Al Ries and Jack Trout in The 22 Immutable Laws of Marketing list law 19 as The Law of Failure. They admonish that failure is to be expected and accepted.
Admitting a mistake and not doing anything about it is a bad career move. Better to recognize your failures early and cut your losses.
Example: American Motors should have abandoned passenger cars and focused on Jeep. IBM should have dropped copiers and Xerox should have dropped computers years before they finally recognized their mistakes.
When we do a new business pitch, potential clients are often surprised to learn that we don’t have an in-house graphics department. We prefer to work with a handful of good design firms that we can select for their expertise. For instance, we do a lot of work related to architectural and building products. We utilize firms that know those markets. Similarly, we choose photographers that specialize in architectural shots.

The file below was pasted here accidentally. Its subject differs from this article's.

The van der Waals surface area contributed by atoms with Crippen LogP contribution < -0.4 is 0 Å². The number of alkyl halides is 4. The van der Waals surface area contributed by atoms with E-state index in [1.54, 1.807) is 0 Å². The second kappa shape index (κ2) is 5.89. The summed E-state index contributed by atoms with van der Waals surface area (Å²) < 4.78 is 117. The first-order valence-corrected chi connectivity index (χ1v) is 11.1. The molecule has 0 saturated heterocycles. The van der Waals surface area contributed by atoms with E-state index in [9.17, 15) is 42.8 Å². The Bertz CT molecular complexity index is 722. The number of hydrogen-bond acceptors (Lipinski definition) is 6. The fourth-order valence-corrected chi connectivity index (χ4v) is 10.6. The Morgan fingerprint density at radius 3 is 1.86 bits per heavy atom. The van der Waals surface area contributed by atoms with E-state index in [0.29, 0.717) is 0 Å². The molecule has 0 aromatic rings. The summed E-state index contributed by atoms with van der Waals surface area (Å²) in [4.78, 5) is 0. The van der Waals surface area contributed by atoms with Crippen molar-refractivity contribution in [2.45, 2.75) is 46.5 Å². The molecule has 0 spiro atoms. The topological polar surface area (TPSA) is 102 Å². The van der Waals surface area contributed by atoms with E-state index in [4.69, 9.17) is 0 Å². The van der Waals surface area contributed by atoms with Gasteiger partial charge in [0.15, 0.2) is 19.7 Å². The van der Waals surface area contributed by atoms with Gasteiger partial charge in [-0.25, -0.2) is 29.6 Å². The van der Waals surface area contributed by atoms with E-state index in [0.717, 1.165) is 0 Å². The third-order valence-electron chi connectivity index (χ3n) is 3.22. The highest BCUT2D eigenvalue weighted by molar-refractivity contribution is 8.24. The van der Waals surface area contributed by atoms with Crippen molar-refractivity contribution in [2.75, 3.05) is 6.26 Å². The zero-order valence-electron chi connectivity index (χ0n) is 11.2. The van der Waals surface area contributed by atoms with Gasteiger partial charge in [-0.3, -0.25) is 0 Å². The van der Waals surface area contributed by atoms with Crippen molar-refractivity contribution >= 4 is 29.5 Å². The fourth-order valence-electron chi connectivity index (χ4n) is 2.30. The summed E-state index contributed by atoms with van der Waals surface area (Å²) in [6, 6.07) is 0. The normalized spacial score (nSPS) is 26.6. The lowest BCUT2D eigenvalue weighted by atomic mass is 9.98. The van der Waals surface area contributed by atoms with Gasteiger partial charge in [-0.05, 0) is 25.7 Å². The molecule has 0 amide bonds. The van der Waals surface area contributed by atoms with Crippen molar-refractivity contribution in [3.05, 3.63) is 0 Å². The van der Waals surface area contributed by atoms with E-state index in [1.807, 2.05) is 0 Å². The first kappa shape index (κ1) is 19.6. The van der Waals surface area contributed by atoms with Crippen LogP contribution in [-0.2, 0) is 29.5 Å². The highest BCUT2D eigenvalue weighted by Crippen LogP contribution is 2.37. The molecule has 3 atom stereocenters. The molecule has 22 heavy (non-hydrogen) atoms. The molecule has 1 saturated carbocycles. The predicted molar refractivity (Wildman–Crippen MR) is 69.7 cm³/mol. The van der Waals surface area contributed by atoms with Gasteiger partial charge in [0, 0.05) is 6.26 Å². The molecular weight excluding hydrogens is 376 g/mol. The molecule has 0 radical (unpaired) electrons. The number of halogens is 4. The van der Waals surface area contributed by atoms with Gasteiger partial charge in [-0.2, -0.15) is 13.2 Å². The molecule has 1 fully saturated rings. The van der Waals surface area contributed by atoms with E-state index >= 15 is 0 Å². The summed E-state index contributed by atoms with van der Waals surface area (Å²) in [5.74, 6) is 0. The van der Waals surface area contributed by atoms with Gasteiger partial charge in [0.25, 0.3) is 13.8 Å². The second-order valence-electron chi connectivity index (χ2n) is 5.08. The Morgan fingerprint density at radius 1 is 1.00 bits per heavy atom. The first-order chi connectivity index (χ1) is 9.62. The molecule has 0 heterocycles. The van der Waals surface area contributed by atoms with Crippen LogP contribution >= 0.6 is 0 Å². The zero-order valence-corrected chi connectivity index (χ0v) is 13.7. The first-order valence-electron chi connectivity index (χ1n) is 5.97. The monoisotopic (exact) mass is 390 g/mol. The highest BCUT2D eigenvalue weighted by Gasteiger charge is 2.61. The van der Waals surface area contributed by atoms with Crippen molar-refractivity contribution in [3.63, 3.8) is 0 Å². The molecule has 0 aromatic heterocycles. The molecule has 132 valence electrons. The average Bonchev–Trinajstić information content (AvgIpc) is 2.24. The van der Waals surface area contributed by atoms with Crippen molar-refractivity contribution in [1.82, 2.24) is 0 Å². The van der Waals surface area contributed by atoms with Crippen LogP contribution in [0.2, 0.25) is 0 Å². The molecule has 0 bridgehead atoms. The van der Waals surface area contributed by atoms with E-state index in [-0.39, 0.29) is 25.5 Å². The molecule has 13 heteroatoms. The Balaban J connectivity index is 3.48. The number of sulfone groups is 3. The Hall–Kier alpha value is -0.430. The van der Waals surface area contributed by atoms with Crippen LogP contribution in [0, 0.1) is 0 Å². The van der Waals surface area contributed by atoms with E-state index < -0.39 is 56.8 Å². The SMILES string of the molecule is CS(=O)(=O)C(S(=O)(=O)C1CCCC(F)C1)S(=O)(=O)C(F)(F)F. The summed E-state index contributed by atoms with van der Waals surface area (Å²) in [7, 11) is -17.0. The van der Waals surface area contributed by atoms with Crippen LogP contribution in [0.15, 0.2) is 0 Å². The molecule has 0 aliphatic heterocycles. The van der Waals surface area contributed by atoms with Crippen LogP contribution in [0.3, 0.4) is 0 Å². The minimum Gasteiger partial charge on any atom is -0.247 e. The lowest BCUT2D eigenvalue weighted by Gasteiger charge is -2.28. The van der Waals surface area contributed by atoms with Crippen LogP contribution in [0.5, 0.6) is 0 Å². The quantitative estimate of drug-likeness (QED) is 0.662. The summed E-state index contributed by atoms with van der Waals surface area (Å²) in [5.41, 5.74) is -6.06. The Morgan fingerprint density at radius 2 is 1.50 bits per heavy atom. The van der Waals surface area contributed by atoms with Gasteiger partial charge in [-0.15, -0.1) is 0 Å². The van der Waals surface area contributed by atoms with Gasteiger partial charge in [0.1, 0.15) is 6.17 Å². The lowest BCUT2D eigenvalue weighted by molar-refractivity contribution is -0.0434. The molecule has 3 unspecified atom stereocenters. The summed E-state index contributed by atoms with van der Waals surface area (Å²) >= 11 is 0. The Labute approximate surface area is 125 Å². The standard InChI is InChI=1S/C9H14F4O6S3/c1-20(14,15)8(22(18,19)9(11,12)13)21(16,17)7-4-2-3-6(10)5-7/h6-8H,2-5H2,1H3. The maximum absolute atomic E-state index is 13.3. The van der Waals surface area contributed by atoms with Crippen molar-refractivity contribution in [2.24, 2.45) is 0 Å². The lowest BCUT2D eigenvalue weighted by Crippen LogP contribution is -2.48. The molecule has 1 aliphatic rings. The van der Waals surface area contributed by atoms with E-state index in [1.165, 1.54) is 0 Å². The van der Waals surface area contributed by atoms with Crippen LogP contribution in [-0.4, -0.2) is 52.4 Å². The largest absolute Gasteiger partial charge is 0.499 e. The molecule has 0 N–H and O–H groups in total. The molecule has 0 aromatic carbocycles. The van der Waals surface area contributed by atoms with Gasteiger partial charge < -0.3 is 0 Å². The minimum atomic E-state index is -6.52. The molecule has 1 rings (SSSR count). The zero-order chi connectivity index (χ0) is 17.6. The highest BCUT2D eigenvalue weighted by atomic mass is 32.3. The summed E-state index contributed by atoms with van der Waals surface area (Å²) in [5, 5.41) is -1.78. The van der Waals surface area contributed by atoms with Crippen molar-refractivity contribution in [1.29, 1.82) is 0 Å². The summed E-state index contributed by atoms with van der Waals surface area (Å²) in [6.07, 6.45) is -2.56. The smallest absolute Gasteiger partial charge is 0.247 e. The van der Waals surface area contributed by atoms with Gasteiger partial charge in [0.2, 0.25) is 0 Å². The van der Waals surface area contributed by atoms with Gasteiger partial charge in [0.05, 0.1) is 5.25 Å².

As American Motors, IBM and Xerox learned, you can’t be all things to all people. At Yearick-Millea, we know our strengths. We’re marketing strategists and writers. We’re also good project managers – from initial concept to successful execution.
As Ries and Trout said, failure is to be expected and accepted. But when you play to your strengths, you significantly reduce your chance for failure.
– Ralph Yearick is CEO of Yearick-Millea